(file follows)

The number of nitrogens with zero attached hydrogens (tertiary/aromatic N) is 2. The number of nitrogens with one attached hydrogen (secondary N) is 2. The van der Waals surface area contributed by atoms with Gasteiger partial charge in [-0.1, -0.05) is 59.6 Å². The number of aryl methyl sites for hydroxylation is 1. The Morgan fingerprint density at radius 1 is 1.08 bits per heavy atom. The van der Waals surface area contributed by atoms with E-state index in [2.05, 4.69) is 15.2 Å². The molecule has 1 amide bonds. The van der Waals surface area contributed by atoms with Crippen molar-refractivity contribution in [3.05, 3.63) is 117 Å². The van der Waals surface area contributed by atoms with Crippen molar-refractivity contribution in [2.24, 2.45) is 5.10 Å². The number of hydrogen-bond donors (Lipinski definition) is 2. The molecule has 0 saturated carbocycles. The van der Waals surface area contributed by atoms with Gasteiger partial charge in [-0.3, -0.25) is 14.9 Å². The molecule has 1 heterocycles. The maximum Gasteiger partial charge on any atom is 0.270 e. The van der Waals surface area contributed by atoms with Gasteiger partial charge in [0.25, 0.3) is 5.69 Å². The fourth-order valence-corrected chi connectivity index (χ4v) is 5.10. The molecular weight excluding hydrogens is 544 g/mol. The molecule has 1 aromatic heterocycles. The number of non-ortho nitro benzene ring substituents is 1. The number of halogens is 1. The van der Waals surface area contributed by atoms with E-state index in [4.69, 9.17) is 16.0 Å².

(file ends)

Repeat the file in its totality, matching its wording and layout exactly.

The number of nitrogens with zero attached hydrogens (tertiary/aromatic N) is 2. The number of nitrogens with one attached hydrogen (secondary N) is 2. The van der Waals surface area contributed by atoms with Gasteiger partial charge in [-0.1, -0.05) is 59.6 Å². The number of aryl methyl sites for hydroxylation is 1. The Morgan fingerprint density at radius 1 is 1.08 bits per heavy atom. The van der Waals surface area contributed by atoms with E-state index in [2.05, 4.69) is 15.2 Å². The molecule has 1 amide bonds. The van der Waals surface area contributed by atoms with Crippen molar-refractivity contribution in [3.05, 3.63) is 117 Å². The van der Waals surface area contributed by atoms with Crippen molar-refractivity contribution in [2.24, 2.45) is 5.10 Å². The number of hydrogen-bond donors (Lipinski definition) is 2. The molecule has 0 saturated carbocycles. The van der Waals surface area contributed by atoms with Gasteiger partial charge in [-0.3, -0.25) is 14.9 Å². The molecule has 1 heterocycles. The maximum Gasteiger partial charge on any atom is 0.270 e. The van der Waals surface area contributed by atoms with Gasteiger partial charge in [0.25, 0.3) is 5.69 Å². The fourth-order valence-corrected chi connectivity index (χ4v) is 5.10. The molecular weight excluding hydrogens is 544 g/mol. The molecule has 1 aromatic heterocycles. The number of non-ortho nitro benzene ring substituents is 1. The number of halogens is 1. The van der Waals surface area contributed by atoms with E-state index in [4.69, 9.17) is 16.0 Å².